03MAY11 Osama Bin Laden is Dead, thoughts on vice and virtue in the wake of this historic victory in a long running war between the Free World and the harbingers of Tyranny.
Yesterday I indulged in a bit of vice in celebration of death; albeit a bit more solemnly than I have before (I didn't forget the lesson I learned cheering the death of Saddam while I was in Iraq...). My cartoon was a bit graphic, but a clear reminder of human mortality, as any one of us could be the man with a bullet in the head lying dead in our homes. Be it a death from pointless murder, to dying on the field of war (which Osama certainly did); we are dust.
This morning, while my children were sleeping, I at the tender age of 28 finally smoked my first cigar. I don't intend to make it a habit, and its unlikely I'll do so again either. In much the same way I was happy about Bin Laden's death, it started out tasting pretty good. Then, toward the end of the cigar, I got the woozy light headed feeling (perhaps I shouldn't have drank coffee beforehand!). Wrath and smoking, two vices; one I'm more prone to out of human nature, the other a lesson learned.
What can I take away from such experiences? Well, I'm sure both Chaplains I knew during my deployments would get a chuckle out of my experience here once Confession was over. After all, I should not celebrate the death of another human being no matter how vile they may be. I think Dr. Martin Luther King Jr. best sums it up:
"I mourn the loss of thousands of precious lives, but I will not rejoice in the death of one, not even an enemy. Returning hate for hate multiplies hate, adding deeper darkness to a night already devoid of stars. Darkness cannot drive out darkness: only light can do that. Hate cannot drive out hate: only love can do that"
— Martin Luther King Jr.
After fighting in the GWOT, you come face to face with the two sides of killing. On the one hand there is knowing that people who are trying to kill you and your countrymen are dead and no longer a threat, and it brings about the positive emotions all related to the 'job well done' after an operation, firefight, or foiled IED emplacement. On the other side, you have the “Gee, I just watched a human body cool on the FLIR” or “There was is a person somewhere in that burning car, glad there isn't much left to see or I might lose my lunch.” First the good taste, later the woozy light headed feeling and bitter taste of reality (which includes thoughts of your own mortality).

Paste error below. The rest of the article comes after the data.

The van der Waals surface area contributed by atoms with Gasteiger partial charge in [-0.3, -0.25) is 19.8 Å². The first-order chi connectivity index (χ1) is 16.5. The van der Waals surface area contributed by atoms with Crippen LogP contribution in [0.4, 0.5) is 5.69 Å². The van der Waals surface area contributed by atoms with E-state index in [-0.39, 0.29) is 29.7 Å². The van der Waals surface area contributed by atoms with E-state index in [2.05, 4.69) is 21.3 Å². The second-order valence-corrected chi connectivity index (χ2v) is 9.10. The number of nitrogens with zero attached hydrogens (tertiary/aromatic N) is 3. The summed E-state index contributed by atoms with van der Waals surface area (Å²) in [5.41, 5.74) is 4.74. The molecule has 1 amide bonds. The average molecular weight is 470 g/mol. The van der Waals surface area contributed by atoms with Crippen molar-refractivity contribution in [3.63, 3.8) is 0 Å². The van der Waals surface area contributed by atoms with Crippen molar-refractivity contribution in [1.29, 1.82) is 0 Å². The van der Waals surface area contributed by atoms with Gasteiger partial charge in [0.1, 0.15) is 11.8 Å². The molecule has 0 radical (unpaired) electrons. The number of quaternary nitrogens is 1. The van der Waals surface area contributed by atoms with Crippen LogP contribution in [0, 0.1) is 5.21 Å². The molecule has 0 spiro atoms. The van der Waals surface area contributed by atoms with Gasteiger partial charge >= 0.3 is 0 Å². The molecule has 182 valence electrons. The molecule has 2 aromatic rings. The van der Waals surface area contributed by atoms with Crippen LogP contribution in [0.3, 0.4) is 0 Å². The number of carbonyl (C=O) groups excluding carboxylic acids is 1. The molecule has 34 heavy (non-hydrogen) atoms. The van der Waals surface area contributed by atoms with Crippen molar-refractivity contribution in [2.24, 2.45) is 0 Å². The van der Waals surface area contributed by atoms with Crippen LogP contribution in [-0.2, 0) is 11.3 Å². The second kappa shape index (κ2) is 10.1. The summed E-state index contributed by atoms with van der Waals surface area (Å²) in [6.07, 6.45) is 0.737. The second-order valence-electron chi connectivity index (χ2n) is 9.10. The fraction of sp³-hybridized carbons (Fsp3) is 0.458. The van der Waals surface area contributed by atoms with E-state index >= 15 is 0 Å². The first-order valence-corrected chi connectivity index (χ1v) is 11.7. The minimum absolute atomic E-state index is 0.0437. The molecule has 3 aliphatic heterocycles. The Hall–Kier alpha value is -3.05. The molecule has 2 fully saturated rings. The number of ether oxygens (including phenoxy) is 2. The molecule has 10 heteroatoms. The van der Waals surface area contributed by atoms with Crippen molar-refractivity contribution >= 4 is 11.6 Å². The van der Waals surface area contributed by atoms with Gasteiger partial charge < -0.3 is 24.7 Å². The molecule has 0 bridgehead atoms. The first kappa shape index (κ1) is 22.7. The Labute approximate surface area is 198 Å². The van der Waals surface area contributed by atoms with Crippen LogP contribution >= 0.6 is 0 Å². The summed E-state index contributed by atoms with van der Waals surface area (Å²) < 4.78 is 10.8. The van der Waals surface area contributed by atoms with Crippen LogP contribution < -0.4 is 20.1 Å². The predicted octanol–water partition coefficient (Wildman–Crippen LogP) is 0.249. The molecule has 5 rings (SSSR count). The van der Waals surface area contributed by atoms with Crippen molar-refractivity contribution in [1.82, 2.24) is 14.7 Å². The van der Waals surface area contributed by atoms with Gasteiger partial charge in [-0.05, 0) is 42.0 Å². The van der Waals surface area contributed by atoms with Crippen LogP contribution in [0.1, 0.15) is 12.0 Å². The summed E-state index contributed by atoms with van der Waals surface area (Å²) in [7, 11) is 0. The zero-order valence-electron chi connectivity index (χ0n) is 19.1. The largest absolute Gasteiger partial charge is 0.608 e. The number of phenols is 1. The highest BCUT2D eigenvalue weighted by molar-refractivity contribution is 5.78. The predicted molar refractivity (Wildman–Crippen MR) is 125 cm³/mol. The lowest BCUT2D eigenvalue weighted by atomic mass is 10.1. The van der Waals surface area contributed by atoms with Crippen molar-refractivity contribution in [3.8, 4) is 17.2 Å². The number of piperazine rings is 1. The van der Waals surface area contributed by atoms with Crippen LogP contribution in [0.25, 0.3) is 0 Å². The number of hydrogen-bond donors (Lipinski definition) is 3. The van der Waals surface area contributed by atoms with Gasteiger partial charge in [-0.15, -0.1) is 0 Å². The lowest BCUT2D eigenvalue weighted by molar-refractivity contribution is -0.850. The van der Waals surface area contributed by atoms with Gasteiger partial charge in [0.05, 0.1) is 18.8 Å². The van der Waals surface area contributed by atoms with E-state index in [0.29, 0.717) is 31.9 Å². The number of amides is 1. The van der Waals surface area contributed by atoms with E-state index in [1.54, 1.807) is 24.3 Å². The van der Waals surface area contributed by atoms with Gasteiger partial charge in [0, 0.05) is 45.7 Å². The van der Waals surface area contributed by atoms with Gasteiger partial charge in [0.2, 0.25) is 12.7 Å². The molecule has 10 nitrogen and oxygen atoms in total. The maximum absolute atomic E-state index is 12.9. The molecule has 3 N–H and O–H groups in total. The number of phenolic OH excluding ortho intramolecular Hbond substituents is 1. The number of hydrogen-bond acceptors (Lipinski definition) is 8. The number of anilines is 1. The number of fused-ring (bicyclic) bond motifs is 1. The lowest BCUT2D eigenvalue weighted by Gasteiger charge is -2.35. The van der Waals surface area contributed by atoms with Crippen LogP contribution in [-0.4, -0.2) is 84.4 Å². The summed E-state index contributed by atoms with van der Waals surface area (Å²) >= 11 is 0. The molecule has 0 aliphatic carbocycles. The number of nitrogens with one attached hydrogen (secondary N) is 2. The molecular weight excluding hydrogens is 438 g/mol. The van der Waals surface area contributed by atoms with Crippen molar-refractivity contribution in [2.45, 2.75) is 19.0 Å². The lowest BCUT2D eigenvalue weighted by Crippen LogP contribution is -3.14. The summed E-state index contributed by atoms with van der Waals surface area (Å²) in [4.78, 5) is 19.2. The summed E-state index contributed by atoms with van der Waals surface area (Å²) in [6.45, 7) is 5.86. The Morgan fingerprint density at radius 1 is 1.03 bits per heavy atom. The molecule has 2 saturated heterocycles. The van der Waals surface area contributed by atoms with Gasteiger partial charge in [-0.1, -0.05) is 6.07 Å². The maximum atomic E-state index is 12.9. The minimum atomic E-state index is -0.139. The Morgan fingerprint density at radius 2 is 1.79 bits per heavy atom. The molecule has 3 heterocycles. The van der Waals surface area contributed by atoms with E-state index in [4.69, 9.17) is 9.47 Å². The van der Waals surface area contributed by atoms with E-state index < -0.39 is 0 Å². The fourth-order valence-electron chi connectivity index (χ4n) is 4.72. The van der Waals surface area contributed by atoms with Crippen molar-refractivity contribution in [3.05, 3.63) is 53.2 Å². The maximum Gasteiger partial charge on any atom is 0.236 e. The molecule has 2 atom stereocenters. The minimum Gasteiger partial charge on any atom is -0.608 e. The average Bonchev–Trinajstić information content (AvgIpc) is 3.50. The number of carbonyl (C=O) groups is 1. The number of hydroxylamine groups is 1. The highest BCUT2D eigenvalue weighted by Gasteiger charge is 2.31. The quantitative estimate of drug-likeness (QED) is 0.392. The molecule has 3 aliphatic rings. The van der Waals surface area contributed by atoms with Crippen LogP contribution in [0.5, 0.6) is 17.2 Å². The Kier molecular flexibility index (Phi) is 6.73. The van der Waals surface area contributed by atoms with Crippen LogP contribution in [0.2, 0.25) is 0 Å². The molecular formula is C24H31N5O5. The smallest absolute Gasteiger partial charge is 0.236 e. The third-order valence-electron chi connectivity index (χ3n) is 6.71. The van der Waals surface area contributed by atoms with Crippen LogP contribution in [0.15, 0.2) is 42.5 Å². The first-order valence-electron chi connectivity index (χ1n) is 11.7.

Already the pundits on both sides line up. On the one hand you have the people who are in the streets celebrating, and for the families of the 3,000+ killed in the WTC/Pentagon/Flt. 93 attacks, I'm not going to hold this against them. This is a day for closure for them. The man who was the primary suspect, and indeed confessed quite gloatingly, for masterminding and leading the men who carried out the attack is dead. A murderer faces justice, and dies by the tools of his own trade. I'm positive the SEAL or other Operator that killed Bin Laden is just as aware of how easily it could have been himself (and could be himself in the future). Then there are people lining up calling those out in the streets no better than terrorists themselves, this coming from the people who hate America anyway, so it comes as no surprise to me.
My cigar makes a good metaphor for my own emotions in this case. It started out tasting alright (it was a 'cheap' cigar after all, only $7.55, and thankfully it was a small one as well!), but by the end the taste and the smoke was getting to me a bit (yes, I just puffed at it and didn't fill my lungs with it, otherwise I'd have been puking...). The aftertaste is especially bad, and therefore makes it a habit not worth indulging in on a regular basis. I'm glad an enemy is a threat no more, but his death really isn't something to celebrate. It brings closure, but no real joy.
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